The US inventor John Wesley Hyatt developed a plastic material called celluloid in the late 1860s. This was first used to replace ivory in billiard balls. Hyatt collaborated with his brother Isaiah in 1872 to make and patent the first injection moulding machine. This was a rather primitive machine which injected melted plastic via a heated cylinder into a two-part mould. Over the ensuing years, new innovations were used to make goods like combs and buttons.
Phenol-formaldehyde plastic was discovered by Belgium’s Leo Hendrik Baekeland in 1909. This material was originally branded ‘bakelite’. A host of major vinyl thermoplastics emerged in the 1930s, and these included PVC, polystyrene and polyolefins. Perspex first came into use during this era. During WWII, the need for affordable mass-produced materials rose substantially, with nylon being used as a moulding material from 1941. In the mid-20th century, it became cheaper to produce a range of plastic materials. These weren’t just used instead of costlier plastics – they also replaced materials including glass, leather, metal and wood in various applications.
Polycarbonate was first marketed by General Electric in 1955, around a decade after US manufacturing pioneer James Watson Hendry created the first extrusion screw injection machine. This gave workers more control over injection speed, allowing the calibre of items to be enhanced considerably and enabling recycled and coloured materials to be added to virgin materials. The way that the screw worked helped the heater bands to heat plastic and therefore reduce energy use. It’s estimated that 19 out of 20 injection moulding machines in use today are screw machines.
A wide range of new thermoplastics were made available between 1955-1965. A new reciprocating screw plasticator was issued by W.H. Willert in 1956. In these systems, screws move backwards and forwards. Screws stop turning after the mixing process and pushed forwards to inject material into moulds, with the screw moving backwards during plastication. The first gas-assisted injection moulding process was unveiled by James Watson Hendry in the 1970s, enabling the production of quickly-cooling, hollow and complex items. This process is credited with boosting the strength and finish of parts considerably, reducing production costs and time. It also vastly reduced waste. In 1972, parts removal robots were used in the injection moulding process for the first time. Plastic production levels overtook steel production for the first time in 1979, with the first wholly-electric moulding machine being unveiled in 1985. Five years later, aluminium moulds gained vast prominence in injection moulding processes.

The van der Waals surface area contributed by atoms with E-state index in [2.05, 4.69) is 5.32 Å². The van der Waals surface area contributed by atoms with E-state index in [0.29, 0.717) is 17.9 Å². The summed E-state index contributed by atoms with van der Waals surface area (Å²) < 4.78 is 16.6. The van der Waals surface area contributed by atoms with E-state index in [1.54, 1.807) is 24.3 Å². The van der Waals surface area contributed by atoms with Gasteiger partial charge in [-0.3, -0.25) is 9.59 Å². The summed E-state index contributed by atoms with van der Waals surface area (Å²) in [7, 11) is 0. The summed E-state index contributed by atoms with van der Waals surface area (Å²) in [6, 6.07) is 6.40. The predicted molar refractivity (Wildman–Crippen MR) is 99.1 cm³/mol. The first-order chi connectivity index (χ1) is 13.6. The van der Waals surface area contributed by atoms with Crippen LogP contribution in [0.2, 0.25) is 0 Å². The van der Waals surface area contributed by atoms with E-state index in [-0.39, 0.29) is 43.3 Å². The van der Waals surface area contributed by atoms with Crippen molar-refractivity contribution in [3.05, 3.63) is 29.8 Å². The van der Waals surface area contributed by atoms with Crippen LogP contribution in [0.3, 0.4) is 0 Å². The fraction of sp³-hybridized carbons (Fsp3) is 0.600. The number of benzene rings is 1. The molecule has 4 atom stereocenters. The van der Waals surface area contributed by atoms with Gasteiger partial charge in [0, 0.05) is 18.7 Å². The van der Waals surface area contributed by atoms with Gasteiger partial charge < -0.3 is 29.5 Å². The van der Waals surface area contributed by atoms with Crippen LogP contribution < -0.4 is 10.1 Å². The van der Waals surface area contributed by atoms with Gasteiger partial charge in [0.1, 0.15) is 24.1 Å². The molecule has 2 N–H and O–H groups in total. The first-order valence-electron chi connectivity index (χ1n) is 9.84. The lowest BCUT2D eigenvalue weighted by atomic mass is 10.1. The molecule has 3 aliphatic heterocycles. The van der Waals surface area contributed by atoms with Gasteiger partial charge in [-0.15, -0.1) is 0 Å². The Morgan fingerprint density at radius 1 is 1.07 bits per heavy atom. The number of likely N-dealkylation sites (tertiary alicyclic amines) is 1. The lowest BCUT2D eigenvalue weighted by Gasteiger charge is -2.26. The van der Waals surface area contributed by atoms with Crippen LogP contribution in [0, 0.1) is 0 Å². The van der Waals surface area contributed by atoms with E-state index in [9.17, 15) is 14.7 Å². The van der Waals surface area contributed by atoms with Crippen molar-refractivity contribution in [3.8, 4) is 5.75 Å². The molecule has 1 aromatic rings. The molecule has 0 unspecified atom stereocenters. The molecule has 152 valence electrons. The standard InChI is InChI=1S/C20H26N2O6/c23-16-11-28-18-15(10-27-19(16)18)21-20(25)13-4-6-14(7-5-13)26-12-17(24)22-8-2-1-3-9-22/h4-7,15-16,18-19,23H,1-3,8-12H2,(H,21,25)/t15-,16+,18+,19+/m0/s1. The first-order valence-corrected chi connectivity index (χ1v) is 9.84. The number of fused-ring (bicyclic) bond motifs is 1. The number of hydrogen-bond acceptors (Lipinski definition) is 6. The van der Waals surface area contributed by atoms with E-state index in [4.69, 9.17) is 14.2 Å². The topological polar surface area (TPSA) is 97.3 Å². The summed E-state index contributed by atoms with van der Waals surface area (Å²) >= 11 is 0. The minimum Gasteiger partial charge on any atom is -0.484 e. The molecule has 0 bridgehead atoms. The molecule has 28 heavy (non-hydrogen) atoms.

The first step of the plastic injection moulding process is to fill a mould cavity with plastic. Once the material is cooled and therefore hardened, the mould is opened to expose the part to air. Pins are used to release the product from the mould before the mould re-closes so new material can be added to it and the process can be completed until all the required parts are produced. The process is frequently used to create intricate parts with incredible detail. This is why it’s so important that the actual moulds are designed carefully. Any waste generated during the process can easily be processed, making injection moulding one of the most eco-friendly manufacturing processes available to us.
It’s even possible to combine different materials to create one product. This process is known as co-injection moulding. The technology used for injection moulding in all its forms, including plastic moulding and more, is evolving over time. It’s estimated that more than 400 billion Lego elements have been produced via injection moulding over the past 70 years, with 35,000 pieces being manufactured every minute. Items frequently produced via the injection moulding process can include everything from toys to small pieces of furniture, storage containers, car parts, parts for electrical appliances, bottle tops and many more.